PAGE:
And in a reminder that the issues are never simple: despite being a free state California is actually one of the first to enact institutionally racist laws. One axis of this is the regulation specifically of Chinese immigration. Another is protection and governance laws concerning the Native American population. Despite the idealistic name these laws actually disenfranchised and dispossessed Native Americans. There was also official encouragement of the lynching of Chinese & Native Americans who “stepped out of line”.

Obviously the biggest effect of the gold rush was on the economy – not just of California and the USA but also globally. For instance one of the experts made a case that the gold rush was critical for the Industrial Revolution in the UK. If there had not been more people with more money to buy the goods that the newly mechanised UK industry was producing then it would not have happened so fast or so succesfully.

The gold rush also affected the culture of the USA. For instance the American Dream mythology began as a spiritual Puritan vision of the City on the Hill being a shining beacon of virtue for the rest of the world to look up to. But after the gold rush this changes to a more material idea – you don’t go to the USA (or to the West Coast) to live the best life you can, you go to get rich quick. California still occupies this sort of cultural space – you go to California to [find gold]/[be a film star]/[join a tech startup] (delete as appropriate). Hollywood and Silicon Valley are the descendants of the strike it lucky & get rich quick ethos of the gold rush.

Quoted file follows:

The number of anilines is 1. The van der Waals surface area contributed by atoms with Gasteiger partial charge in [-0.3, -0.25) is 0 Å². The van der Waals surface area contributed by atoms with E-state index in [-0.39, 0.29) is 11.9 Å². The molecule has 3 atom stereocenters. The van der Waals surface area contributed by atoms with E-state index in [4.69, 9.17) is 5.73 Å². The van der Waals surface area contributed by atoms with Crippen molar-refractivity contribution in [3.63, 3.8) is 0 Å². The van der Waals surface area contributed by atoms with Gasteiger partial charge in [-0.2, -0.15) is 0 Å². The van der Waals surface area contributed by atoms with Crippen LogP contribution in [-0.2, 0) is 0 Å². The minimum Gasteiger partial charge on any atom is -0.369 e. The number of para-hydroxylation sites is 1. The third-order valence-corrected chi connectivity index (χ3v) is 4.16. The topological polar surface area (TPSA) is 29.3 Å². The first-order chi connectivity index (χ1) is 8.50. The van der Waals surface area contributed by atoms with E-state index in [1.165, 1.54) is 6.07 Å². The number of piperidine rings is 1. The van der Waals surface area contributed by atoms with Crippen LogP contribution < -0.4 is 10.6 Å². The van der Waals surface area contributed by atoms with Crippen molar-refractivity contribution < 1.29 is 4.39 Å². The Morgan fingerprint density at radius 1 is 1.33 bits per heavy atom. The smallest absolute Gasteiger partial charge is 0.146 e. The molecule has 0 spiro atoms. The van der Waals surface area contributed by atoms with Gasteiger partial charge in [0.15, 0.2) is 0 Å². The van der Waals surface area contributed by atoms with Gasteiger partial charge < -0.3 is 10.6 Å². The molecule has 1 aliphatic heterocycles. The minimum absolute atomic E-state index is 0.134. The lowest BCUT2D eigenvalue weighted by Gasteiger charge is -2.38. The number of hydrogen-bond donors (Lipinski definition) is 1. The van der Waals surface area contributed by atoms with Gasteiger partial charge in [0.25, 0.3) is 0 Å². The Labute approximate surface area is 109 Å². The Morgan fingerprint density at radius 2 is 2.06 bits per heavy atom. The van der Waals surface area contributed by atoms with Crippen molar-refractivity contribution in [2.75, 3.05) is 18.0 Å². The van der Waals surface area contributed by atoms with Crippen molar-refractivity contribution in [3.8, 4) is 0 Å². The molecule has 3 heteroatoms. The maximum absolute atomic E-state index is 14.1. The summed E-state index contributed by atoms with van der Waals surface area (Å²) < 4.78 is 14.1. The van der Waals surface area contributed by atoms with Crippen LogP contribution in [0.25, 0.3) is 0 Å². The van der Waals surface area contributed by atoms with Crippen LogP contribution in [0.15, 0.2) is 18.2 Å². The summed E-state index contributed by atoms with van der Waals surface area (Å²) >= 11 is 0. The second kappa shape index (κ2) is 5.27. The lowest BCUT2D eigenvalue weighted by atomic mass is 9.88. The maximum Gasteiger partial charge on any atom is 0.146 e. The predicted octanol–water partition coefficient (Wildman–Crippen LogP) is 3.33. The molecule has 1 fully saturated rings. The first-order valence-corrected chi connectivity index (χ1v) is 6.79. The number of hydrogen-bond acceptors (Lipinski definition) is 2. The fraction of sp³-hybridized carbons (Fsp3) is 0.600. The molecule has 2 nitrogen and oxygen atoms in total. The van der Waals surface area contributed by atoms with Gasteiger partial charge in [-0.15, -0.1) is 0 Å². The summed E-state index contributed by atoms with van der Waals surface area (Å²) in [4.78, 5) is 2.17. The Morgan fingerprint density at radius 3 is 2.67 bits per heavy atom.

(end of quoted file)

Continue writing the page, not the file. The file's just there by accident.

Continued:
Towards the end of the programme they talked a little about the role of women in this era of California’s history. The main point they brought out was that there weren’t many women, and so in some ways their social capital was higher than in other parts of the USA. The example used was that divorce was easier for a woman to initiate. I’d’ve liked it if they’d spent a bit more time on this – my notes that I’m writing this up from say that I thought they had more to say about the knock-on effects of this on modern US society.

In Our Time: The War of 1812